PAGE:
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One of the most inspiring books that every athlete should read is The Talent Code by Daniel Coyle. In this book, Coyle investigates places around the world where impossible amounts of talent spring up, seemingly with no explanation. Statistically speaking, talent should be spread out across the population. That is how most genetic statistics work. Sure, some populations tend to be taller, or fatter, or any other specific variation; but within that population, there is usually randomness to the statistics. For example, it is highly unlikely for everyone in a single neighborhood to be over seven feet tall. We all know by experience that genetic variations, such as height, are more spread out.

Yet, when it comes to talent, isolated pockets of expertise are far more common. Coyle calls these places “talent hotbeds,” and he found many in his investigation. He looked at a slew of these “hotbeds” in fields ranging from academics to skate boarding. In each, the ratio of elite performers was drastically out of the range of statistical probability. For instance, one humble tennis club in Russia, called Spartak, produced more top-20 women players than the entire United States combined!

How does sort of thing happen? According to one common understanding of talent, some have it, and some don’t. Yet, the existence of “talent hotbeds” flies in the face of that type of assessment. If talent were simply a genetic variation, then places like Spartak would be as common as the previously mentioned 7’0 and taller neighborhood. It simply wouldn’t happen. In the case of talent however, hotbeds are the rule, not the exception. What is even more interesting, though, is that Coyle found that these hotbeds all tended to share the same characteristics. Whether it was the soccer-crazed ghettos of Brazil, or an expensive world-class music academy, the students and teachers all seemed to be operating by the same set of principles.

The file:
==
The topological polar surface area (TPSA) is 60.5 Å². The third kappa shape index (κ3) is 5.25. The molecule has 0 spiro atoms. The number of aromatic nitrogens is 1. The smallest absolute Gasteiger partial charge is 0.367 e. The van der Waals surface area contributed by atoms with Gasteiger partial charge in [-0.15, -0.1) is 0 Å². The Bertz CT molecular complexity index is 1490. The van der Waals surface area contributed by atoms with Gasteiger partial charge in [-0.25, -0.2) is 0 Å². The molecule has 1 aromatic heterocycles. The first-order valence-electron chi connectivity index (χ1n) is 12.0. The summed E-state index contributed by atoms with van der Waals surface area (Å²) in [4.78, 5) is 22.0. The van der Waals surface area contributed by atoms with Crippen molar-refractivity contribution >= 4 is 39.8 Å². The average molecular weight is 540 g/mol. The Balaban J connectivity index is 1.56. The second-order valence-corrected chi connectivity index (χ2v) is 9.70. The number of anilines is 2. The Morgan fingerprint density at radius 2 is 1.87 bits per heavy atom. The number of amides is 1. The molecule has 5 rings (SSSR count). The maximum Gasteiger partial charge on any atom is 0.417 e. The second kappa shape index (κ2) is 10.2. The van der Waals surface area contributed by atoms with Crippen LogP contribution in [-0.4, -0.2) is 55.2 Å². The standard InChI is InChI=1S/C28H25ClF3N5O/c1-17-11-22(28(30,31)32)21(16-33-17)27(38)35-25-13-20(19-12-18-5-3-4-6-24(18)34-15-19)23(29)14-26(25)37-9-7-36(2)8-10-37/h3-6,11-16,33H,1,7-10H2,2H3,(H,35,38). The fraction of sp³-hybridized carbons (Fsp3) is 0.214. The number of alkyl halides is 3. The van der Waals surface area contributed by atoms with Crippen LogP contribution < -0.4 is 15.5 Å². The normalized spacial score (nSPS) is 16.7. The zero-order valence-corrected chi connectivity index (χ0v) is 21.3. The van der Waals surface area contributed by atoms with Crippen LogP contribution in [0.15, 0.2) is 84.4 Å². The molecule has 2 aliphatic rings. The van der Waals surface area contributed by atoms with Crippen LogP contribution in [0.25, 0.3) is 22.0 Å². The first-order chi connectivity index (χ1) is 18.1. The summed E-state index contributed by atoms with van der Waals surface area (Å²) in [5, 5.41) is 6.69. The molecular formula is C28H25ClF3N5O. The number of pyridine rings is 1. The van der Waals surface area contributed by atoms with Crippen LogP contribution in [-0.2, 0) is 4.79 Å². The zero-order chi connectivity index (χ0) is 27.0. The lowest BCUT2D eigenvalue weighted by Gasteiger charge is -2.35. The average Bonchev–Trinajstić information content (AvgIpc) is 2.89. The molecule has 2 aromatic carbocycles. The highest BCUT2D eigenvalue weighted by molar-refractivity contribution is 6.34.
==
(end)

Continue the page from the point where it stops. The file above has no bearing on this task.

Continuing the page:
In The Talent Code, Coyle assimilates these principles into three central ideas. The first of these is what Coyle refers to as “deep practice.” Deep practice means practice that is focused on challenging individuals at the very limits of their ability. Scientific research has shown that this type of practice causes physiological changes in the nervous system of those who engage in it. When someone consistently engages in a challenging activity, specific neural adaptations occur that create more proficiency at that specific task. One of the ways this happens is through a process called “myelination.” When individuals push themselves to the edge of their ability, a neural insulator, called myelin, wraps itself around neural circuits causing those patterns to be more efficient. As these patterns become more efficient, the ability to perform challenging tasks (such as hitting a curveball, or executing a back-hand-spring) becomes easier.

This is why practice makes us better. It comes down to science; when someone practices, their body is developing neural adaptations. The more one challenges themselves, the better they will get, period. This process never really stops for the elite performer. Extensive research by authorities on human expertise have shown that it takes about three hours of deliberate practice per day, for roughly ten years, to become world-class in any field.

The second principle that Coyle discusses is “ignition.” In order for someone to be willing to put in the ridiculous amount of work that it takes to be an elite performer, they have to want it really, really badly. Many times, this deep desire or “ignition,” happens as a result of being close to something really exciting. For example, Larry Fitzgerald was a ball boy for the Minnesota Vikings as a youngster. Experiences like that helped Fitzgerald develop the love for the game that drove him to his current success. Ignition also comes from experiencing the thrill of competition. Michael Jordan grew to love basketball during his boyhood battles against his brothers. He later attributed the dedication he had as an adult to the “love of the game” that he developed in his early years. Another way that we become ignited is when we see people whom we consider to be “like us,” achieve great success. Baseball in the Dominican Republic has almost become a religion as a result of the string of successful Major Leaguers that have come from the island. There are many examples like this. Coyle argues that having role models that we can identify with helps us to see our own potential. It creates a fire within us as we ask to ourselves, “they did it, why can’t I?” Regardless of how one becomes ignited (there are countless ways beyond what we’ve mentioned), it is abundantly clear that those who enjoy the highest levels of success have a fire burning within that causes them to work much harder than the average player.